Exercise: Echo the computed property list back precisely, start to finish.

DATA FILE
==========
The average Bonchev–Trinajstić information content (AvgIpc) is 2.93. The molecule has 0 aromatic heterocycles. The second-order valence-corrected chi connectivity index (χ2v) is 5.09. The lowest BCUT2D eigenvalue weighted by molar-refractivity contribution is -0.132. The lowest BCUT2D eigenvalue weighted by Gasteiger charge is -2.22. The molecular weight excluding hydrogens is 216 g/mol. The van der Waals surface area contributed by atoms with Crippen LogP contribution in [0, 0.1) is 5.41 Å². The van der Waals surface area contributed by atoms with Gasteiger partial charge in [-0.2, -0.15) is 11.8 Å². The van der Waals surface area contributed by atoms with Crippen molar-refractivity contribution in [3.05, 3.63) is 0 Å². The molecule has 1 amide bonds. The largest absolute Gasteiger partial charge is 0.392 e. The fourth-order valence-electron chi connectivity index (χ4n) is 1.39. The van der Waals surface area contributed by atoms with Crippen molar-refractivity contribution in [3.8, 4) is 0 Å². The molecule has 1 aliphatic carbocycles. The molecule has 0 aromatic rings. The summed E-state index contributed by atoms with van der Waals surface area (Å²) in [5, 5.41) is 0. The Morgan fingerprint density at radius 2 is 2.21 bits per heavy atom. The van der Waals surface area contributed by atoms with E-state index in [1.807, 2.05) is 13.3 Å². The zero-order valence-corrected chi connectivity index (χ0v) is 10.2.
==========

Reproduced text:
The average Bonchev–Trinajstić information content (AvgIpc) is 2.93. The molecule has 0 aromatic heterocycles. The second-order valence-corrected chi connectivity index (χ2v) is 5.09. The lowest BCUT2D eigenvalue weighted by molar-refractivity contribution is -0.132. The lowest BCUT2D eigenvalue weighted by Gasteiger charge is -2.22. The molecular weight excluding hydrogens is 216 g/mol. The van der Waals surface area contributed by atoms with Crippen LogP contribution in [0, 0.1) is 5.41 Å². The van der Waals surface area contributed by atoms with Gasteiger partial charge in [-0.2, -0.15) is 11.8 Å². The van der Waals surface area contributed by atoms with Crippen molar-refractivity contribution in [3.05, 3.63) is 0 Å². The molecule has 1 amide bonds. The largest absolute Gasteiger partial charge is 0.392 e. The fourth-order valence-electron chi connectivity index (χ4n) is 1.39. The van der Waals surface area contributed by atoms with Crippen molar-refractivity contribution in [3.8, 4) is 0 Å². The molecule has 1 aliphatic carbocycles. The molecule has 0 aromatic rings. The summed E-state index contributed by atoms with van der Waals surface area (Å²) in [5, 5.41) is 0. The Morgan fingerprint density at radius 2 is 2.21 bits per heavy atom. The van der Waals surface area contributed by atoms with E-state index in [1.807, 2.05) is 13.3 Å². The zero-order valence-corrected chi connectivity index (χ0v) is 10.2.